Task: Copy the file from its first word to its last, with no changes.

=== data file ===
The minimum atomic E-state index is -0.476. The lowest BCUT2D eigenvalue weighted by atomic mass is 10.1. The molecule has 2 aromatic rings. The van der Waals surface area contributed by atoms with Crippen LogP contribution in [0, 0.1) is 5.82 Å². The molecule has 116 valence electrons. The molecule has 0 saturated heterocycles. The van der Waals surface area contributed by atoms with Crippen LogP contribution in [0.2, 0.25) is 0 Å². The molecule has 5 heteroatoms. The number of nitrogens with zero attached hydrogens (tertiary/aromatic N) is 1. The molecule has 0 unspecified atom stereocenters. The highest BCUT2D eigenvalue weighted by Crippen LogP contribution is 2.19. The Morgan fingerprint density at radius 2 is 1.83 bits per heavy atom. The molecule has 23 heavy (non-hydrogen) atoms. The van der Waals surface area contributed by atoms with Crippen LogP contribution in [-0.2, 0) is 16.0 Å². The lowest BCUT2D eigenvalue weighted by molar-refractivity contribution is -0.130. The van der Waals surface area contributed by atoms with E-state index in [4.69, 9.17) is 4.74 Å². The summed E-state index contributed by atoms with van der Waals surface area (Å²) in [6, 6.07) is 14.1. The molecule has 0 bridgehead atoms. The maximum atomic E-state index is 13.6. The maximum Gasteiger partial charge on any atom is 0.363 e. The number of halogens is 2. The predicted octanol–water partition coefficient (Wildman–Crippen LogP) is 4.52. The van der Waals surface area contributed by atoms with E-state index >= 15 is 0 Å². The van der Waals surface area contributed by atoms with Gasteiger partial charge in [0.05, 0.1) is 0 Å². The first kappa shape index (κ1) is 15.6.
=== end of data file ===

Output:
The minimum atomic E-state index is -0.476. The lowest BCUT2D eigenvalue weighted by atomic mass is 10.1. The molecule has 2 aromatic rings. The van der Waals surface area contributed by atoms with Crippen LogP contribution in [0, 0.1) is 5.82 Å². The molecule has 116 valence electrons. The molecule has 0 saturated heterocycles. The van der Waals surface area contributed by atoms with Crippen LogP contribution in [0.2, 0.25) is 0 Å². The molecule has 5 heteroatoms. The number of nitrogens with zero attached hydrogens (tertiary/aromatic N) is 1. The molecule has 0 unspecified atom stereocenters. The highest BCUT2D eigenvalue weighted by Crippen LogP contribution is 2.19. The Morgan fingerprint density at radius 2 is 1.83 bits per heavy atom. The molecule has 23 heavy (non-hydrogen) atoms. The van der Waals surface area contributed by atoms with Crippen LogP contribution in [-0.2, 0) is 16.0 Å². The lowest BCUT2D eigenvalue weighted by molar-refractivity contribution is -0.130. The van der Waals surface area contributed by atoms with E-state index in [4.69, 9.17) is 4.74 Å². The summed E-state index contributed by atoms with van der Waals surface area (Å²) in [6, 6.07) is 14.1. The molecule has 0 bridgehead atoms. The maximum atomic E-state index is 13.6. The maximum Gasteiger partial charge on any atom is 0.363 e. The number of halogens is 2. The predicted octanol–water partition coefficient (Wildman–Crippen LogP) is 4.52. The van der Waals surface area contributed by atoms with E-state index >= 15 is 0 Å². The van der Waals surface area contributed by atoms with Gasteiger partial charge in [0.05, 0.1) is 0 Å². The first kappa shape index (κ1) is 15.6.